I understand the Park test for heteroskedasticity has three different forms. The best known one is in a log form: LN(Residual^2) = intercept + slope (LN(X)). The second one is in a linear form: Residual^2 = intercept + slope (X). In both cases if the regression coefficient of X (the independent variable you are testing for heteroskedasticity) then you have to reject the null hypothesis that residuals are homoskedastic relative to the levels of the tested independent variable X. Nevertheless, do you know how well established is the second form, the linear one? And, also what is the third form? For model variables I need to test, it is key that I can use the linear form because many of those variables are percent changes that can't be logged.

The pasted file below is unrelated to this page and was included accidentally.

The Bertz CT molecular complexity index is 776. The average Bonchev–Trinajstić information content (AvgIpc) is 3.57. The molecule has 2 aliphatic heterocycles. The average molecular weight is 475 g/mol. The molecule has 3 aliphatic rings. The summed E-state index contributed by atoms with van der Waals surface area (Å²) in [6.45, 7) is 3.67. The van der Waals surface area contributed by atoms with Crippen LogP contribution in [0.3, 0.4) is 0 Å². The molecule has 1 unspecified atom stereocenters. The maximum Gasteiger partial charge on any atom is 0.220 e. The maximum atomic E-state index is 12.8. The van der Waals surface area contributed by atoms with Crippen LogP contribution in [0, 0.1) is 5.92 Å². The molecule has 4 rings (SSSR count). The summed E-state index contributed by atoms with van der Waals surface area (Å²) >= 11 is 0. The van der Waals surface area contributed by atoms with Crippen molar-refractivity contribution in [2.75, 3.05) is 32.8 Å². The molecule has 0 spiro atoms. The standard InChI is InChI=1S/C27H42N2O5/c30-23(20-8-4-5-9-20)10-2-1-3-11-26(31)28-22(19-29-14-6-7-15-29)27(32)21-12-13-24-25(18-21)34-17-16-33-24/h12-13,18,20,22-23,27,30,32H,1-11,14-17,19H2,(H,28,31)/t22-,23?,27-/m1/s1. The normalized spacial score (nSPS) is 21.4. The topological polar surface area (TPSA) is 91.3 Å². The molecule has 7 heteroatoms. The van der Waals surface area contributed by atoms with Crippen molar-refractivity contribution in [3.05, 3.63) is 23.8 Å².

I am less familiar with the Park test. The Wikipedia page only lists what you call the first form. What you are calling the second form is identical to the Breusch-Pagan test. It is very well established, for what that's worth. Regarding the distinction between using logged or non-logged predictors and response variables, it may help you to read this excellent CV thread: Interpretation of log transformed predictor. In general, the two-stage approach to modeling (i.e., test for assumptions, and fit standard model if non-significant or robust model if significant) is not recommended (see this excellent CV thread: A principled method for choosing between t test or non-parametric e.g. Wilcoxon in small samples). If you are worried about the possibility of heteroscedasticity, you would be better off just using robust methods, such as the Huber-White heteroscedasticity consistent 'sandwich' standard errors, by default. For some examples of various strategies that can be used with heteroscedastistic data, it may help to read my answer here: Alternatives to one-way ANOVA for heteroscedastic data.